• ||

    It's for Lupus.

  • ||

    It's never lupus.

  • ||

    Could be Wilson's.

  • ||


  • ||

    That's absurd. I love it.

  • ||

    I like the original team. Those other people annoy me.

  • ||

    13 was smokin' hot, though.

  • ||

    Keeping the doc fix out of the health care bill was about the most dishonest thing I've ever seen out of government.

  • ||

    She'll stop taking new Medicare cases if Congress allows looming cuts in doctors' pay to go through

    Price controls don't work?

    When did that ever happen before?

  • ||

    These sorts of problems are what you get when the government sets universal pay rates and then attempts to control costs through bureaucratic payment mechanisms.

    While, at the same time, placing onerous restrictions on any attempt to make innovative changes to the supply side.

  • ||

    If Medicare keeps to the House Schedule, they'll find the correct solution with 8-10 minutes left to go. Of course, they'll nearly kill the patient a few times before that, sometimes succeeding.

    I've got a hunch that they'll never connect the dots to "reform the private insurance market to allow actual competition and voucherize Medicare."

  • Slut Bunwalla||

    But in order to find the solution, someone else will have to say something unrelated to the actual problem that nevertheless causes Medicare's brain to make the important connection between the symptoms or whatever and realize what's actually happening.

  • creech||

    Death panels, anyone?

  • Fiscal Meth||

    If they don't centrally control all prices and compensation, Doctors will chop off children's feet and hands because insurance companies want Doctors to cut off children's feet and hands because the CEOs use little tiny feet and hands as paper weights on their big corporate desks. You guys are just shilling for the baby foot paper weight industry.

  • ||

    the CEOs use little tiny feet and hands as paper weights on their big corporate desks.

    But not as ashtrays. See how far we have progressed, as a society?

  • ||

    I truly hope they let the cuts go through so that the physicians actually leave Medicare. Medicare price controls influence the entire healthcare industry. Couple that with heavy licensing regulations, monopolistic competition promoted by protectionist physician policies, and you still might not get that far to finally bringing costs down, but you start. The government already foots the bill for over half the healthcare in the country, so of course it makes sense to let it have more control!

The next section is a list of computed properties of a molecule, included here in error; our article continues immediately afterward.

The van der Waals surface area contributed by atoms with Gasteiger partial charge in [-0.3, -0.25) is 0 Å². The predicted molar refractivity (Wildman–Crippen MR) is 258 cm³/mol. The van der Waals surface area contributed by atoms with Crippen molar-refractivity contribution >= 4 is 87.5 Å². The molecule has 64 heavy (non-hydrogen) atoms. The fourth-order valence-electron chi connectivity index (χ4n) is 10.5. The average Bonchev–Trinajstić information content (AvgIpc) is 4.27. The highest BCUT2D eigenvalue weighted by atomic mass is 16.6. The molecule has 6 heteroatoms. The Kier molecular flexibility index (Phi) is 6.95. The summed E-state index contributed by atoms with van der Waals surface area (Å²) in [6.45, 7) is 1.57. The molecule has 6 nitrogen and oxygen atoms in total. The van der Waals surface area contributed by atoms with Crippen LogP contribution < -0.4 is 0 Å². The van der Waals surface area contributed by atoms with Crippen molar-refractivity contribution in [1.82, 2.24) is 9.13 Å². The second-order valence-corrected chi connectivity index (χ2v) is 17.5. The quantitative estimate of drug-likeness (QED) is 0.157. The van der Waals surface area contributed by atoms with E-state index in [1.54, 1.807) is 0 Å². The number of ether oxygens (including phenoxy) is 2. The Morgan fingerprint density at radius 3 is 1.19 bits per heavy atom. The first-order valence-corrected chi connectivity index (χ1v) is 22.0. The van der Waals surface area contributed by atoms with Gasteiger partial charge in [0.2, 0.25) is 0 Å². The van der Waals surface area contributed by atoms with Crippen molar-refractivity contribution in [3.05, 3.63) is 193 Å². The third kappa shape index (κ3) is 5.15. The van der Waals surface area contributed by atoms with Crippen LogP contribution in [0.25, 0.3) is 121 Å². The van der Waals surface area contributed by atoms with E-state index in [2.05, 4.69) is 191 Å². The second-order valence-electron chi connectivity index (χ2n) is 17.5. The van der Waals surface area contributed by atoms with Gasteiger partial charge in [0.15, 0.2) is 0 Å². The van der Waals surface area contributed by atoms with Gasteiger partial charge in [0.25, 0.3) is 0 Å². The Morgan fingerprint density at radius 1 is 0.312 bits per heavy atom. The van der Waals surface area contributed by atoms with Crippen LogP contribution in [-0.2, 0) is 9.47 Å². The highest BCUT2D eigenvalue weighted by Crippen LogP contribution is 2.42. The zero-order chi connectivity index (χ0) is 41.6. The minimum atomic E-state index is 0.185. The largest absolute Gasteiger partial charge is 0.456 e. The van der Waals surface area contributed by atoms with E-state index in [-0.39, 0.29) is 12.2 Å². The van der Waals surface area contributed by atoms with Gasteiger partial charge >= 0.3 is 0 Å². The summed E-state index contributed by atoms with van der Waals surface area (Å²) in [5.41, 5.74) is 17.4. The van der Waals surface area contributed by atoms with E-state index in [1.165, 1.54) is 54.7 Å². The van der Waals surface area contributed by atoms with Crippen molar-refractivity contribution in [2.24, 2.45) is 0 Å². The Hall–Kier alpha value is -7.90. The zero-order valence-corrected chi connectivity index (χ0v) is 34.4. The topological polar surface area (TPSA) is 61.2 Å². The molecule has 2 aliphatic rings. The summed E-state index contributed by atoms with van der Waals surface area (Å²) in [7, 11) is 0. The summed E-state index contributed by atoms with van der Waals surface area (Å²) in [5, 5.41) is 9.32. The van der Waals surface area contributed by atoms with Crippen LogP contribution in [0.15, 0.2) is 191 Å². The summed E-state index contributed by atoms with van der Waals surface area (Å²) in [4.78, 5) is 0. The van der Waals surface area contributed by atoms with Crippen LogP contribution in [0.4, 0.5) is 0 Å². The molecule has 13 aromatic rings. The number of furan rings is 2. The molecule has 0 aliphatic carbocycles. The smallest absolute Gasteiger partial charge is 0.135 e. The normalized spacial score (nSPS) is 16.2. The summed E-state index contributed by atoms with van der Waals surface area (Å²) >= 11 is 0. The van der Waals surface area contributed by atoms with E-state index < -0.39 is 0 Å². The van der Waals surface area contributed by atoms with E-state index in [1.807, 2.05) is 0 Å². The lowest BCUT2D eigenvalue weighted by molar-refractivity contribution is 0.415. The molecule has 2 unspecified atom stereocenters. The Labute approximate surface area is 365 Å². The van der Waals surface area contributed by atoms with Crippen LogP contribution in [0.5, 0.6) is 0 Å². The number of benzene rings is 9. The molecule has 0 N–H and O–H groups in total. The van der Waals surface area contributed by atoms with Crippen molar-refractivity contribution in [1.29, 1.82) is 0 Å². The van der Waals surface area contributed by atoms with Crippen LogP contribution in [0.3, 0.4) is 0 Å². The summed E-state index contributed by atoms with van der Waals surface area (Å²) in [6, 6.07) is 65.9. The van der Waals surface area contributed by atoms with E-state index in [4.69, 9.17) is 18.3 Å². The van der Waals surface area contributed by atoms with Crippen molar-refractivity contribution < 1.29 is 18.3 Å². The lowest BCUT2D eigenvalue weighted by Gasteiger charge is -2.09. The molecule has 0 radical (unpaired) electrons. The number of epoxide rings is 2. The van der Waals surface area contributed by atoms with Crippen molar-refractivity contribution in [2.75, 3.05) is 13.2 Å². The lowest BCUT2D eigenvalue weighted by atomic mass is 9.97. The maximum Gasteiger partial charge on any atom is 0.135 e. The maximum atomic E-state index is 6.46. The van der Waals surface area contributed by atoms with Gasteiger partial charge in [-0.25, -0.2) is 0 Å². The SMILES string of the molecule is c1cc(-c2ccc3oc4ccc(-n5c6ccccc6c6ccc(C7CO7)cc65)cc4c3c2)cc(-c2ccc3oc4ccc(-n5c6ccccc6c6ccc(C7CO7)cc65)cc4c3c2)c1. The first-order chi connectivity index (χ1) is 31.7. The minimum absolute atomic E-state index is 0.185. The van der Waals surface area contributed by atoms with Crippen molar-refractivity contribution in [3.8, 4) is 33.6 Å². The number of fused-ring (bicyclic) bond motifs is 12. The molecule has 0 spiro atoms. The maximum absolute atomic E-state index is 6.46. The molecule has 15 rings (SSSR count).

• Dan Lavatan||

    I agree. Physicians should follow other professions and be part of the indisutry at a 1:600 ratio with general care providers. There are a lot more aircraft mechanics than PhD aeronautical engineers, and planes don't fall out of the sky very often.

  • prolefeed||

    I'm married to a doctor, and I'd be delighted if they cut the compensation by 100%, so she and every other doctor could drop all those patients.

    A 23% cut would have a somewhat lesser effect than a total shutdown of pay, since paying you rates that cause you to lose money for each patient aren't as bad as turning you into unpaid slaves, but if it went on for very long, you could forget about new Medicare patients (and the more ornery old Medicare patients) actually finding a doctor to treat them under their illusory "coverage".

  • ||

    I'm an MD. About twenty percent of my practice is Medicare. Cut their reimbursement by 25%, and now I make only 95% of what I used to make. I think I'll still be able to eat.

    Most docs fear that Medicare cuts will lead to proportional private insurance cuts. I'll still survive if my overall revenue is cut by 25%, but many Medical Practices (not docs, but the businesses themselves) are bringing in less than that in profit. Cut out the profits, and who knows what will happen next.

    It's the second, third, fourth, fifth, etc. consequences that have people running scared.

  • Valhawk||

    I have a friend whose whole practice could be shuttered due to these cuts.

    As a radiation oncologist, you have to live with the other negative effect of the Medicare system, that since old people(who most often get cancer) generally pay through Medicare, it has driven everyone else out of the market in our region. The problem is such an overwhelming number of patients already pay with Medicare, and since medicare was already barely paying at cost, this cut could drive her out of business completely.